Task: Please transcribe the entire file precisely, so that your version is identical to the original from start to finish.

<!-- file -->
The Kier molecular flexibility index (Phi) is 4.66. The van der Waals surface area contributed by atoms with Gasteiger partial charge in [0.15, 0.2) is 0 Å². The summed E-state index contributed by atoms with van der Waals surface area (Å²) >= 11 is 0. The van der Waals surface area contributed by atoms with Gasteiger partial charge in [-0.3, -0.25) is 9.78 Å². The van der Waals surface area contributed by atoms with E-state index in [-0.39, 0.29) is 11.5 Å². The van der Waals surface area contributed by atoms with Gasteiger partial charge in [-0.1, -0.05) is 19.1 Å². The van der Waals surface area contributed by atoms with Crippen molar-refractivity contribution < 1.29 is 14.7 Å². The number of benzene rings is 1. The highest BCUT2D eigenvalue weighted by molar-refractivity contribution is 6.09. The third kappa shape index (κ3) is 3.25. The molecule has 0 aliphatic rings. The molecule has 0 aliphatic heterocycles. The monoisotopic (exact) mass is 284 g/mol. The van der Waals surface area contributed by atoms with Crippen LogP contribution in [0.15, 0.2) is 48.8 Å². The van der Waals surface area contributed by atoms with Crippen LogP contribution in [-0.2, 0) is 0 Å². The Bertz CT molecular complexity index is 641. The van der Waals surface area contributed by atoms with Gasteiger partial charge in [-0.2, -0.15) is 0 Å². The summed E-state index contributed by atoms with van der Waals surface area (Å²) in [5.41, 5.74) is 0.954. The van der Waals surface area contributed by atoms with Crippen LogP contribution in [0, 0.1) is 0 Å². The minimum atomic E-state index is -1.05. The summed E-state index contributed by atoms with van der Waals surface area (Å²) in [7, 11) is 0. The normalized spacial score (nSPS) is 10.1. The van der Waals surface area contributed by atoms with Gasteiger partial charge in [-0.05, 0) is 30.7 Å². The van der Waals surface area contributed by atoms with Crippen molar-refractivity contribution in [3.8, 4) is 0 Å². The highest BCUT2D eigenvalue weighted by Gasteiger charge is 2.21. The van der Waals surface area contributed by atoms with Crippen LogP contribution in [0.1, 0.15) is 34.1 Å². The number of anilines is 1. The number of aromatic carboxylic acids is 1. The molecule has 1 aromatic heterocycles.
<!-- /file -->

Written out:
The Kier molecular flexibility index (Phi) is 4.66. The van der Waals surface area contributed by atoms with Gasteiger partial charge in [0.15, 0.2) is 0 Å². The summed E-state index contributed by atoms with van der Waals surface area (Å²) >= 11 is 0. The van der Waals surface area contributed by atoms with Gasteiger partial charge in [-0.3, -0.25) is 9.78 Å². The van der Waals surface area contributed by atoms with E-state index in [-0.39, 0.29) is 11.5 Å². The van der Waals surface area contributed by atoms with Gasteiger partial charge in [-0.1, -0.05) is 19.1 Å². The van der Waals surface area contributed by atoms with Crippen molar-refractivity contribution < 1.29 is 14.7 Å². The number of benzene rings is 1. The highest BCUT2D eigenvalue weighted by molar-refractivity contribution is 6.09. The third kappa shape index (κ3) is 3.25. The molecule has 0 aliphatic rings. The molecule has 0 aliphatic heterocycles. The monoisotopic (exact) mass is 284 g/mol. The van der Waals surface area contributed by atoms with Crippen LogP contribution in [0.15, 0.2) is 48.8 Å². The van der Waals surface area contributed by atoms with Crippen LogP contribution in [-0.2, 0) is 0 Å². The Bertz CT molecular complexity index is 641. The van der Waals surface area contributed by atoms with Gasteiger partial charge in [-0.2, -0.15) is 0 Å². The summed E-state index contributed by atoms with van der Waals surface area (Å²) in [5.41, 5.74) is 0.954. The van der Waals surface area contributed by atoms with Crippen LogP contribution in [0, 0.1) is 0 Å². The minimum atomic E-state index is -1.05. The summed E-state index contributed by atoms with van der Waals surface area (Å²) in [7, 11) is 0. The normalized spacial score (nSPS) is 10.1. The van der Waals surface area contributed by atoms with Gasteiger partial charge in [-0.05, 0) is 30.7 Å². The van der Waals surface area contributed by atoms with Crippen molar-refractivity contribution in [3.8, 4) is 0 Å². The highest BCUT2D eigenvalue weighted by Gasteiger charge is 2.21. The van der Waals surface area contributed by atoms with Crippen LogP contribution in [0.1, 0.15) is 34.1 Å². The number of anilines is 1. The number of aromatic carboxylic acids is 1. The molecule has 1 aromatic heterocycles.